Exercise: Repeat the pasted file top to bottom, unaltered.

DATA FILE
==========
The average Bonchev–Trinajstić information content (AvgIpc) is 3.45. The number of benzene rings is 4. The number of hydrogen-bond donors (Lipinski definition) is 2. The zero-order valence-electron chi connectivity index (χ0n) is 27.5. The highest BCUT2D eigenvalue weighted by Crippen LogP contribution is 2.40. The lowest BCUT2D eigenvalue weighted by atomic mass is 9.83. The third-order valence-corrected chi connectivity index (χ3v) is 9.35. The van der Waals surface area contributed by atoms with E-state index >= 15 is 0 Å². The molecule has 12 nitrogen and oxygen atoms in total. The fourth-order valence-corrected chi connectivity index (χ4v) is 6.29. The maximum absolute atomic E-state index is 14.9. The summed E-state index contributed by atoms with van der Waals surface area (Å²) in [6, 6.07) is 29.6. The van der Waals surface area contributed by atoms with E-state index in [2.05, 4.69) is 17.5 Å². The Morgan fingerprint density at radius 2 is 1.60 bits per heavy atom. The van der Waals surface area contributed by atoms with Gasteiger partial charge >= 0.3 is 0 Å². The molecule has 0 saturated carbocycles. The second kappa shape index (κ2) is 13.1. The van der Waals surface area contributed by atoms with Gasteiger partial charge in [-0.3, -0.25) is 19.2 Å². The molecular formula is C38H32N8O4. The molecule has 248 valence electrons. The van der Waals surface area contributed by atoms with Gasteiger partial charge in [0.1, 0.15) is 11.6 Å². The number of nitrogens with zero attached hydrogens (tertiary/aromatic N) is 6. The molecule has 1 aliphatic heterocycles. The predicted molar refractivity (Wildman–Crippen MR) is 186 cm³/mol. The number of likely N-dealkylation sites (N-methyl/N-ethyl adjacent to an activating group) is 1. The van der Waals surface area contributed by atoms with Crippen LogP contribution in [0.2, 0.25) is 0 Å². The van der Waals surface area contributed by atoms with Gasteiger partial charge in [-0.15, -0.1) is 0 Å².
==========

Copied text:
The average Bonchev–Trinajstić information content (AvgIpc) is 3.45. The number of benzene rings is 4. The number of hydrogen-bond donors (Lipinski definition) is 2. The zero-order valence-electron chi connectivity index (χ0n) is 27.5. The highest BCUT2D eigenvalue weighted by Crippen LogP contribution is 2.40. The lowest BCUT2D eigenvalue weighted by atomic mass is 9.83. The third-order valence-corrected chi connectivity index (χ3v) is 9.35. The van der Waals surface area contributed by atoms with E-state index >= 15 is 0 Å². The molecule has 12 nitrogen and oxygen atoms in total. The fourth-order valence-corrected chi connectivity index (χ4v) is 6.29. The maximum absolute atomic E-state index is 14.9. The summed E-state index contributed by atoms with van der Waals surface area (Å²) in [6, 6.07) is 29.6. The van der Waals surface area contributed by atoms with E-state index in [2.05, 4.69) is 17.5 Å². The Morgan fingerprint density at radius 2 is 1.60 bits per heavy atom. The van der Waals surface area contributed by atoms with Gasteiger partial charge >= 0.3 is 0 Å². The molecule has 0 saturated carbocycles. The second kappa shape index (κ2) is 13.1. The van der Waals surface area contributed by atoms with Gasteiger partial charge in [-0.3, -0.25) is 19.2 Å². The molecular formula is C38H32N8O4. The molecule has 248 valence electrons. The van der Waals surface area contributed by atoms with Gasteiger partial charge in [0.1, 0.15) is 11.6 Å². The number of nitrogens with zero attached hydrogens (tertiary/aromatic N) is 6. The molecule has 1 aliphatic heterocycles. The predicted molar refractivity (Wildman–Crippen MR) is 186 cm³/mol. The number of likely N-dealkylation sites (N-methyl/N-ethyl adjacent to an activating group) is 1. The van der Waals surface area contributed by atoms with Crippen LogP contribution in [0.2, 0.25) is 0 Å². The van der Waals surface area contributed by atoms with Gasteiger partial charge in [-0.15, -0.1) is 0 Å².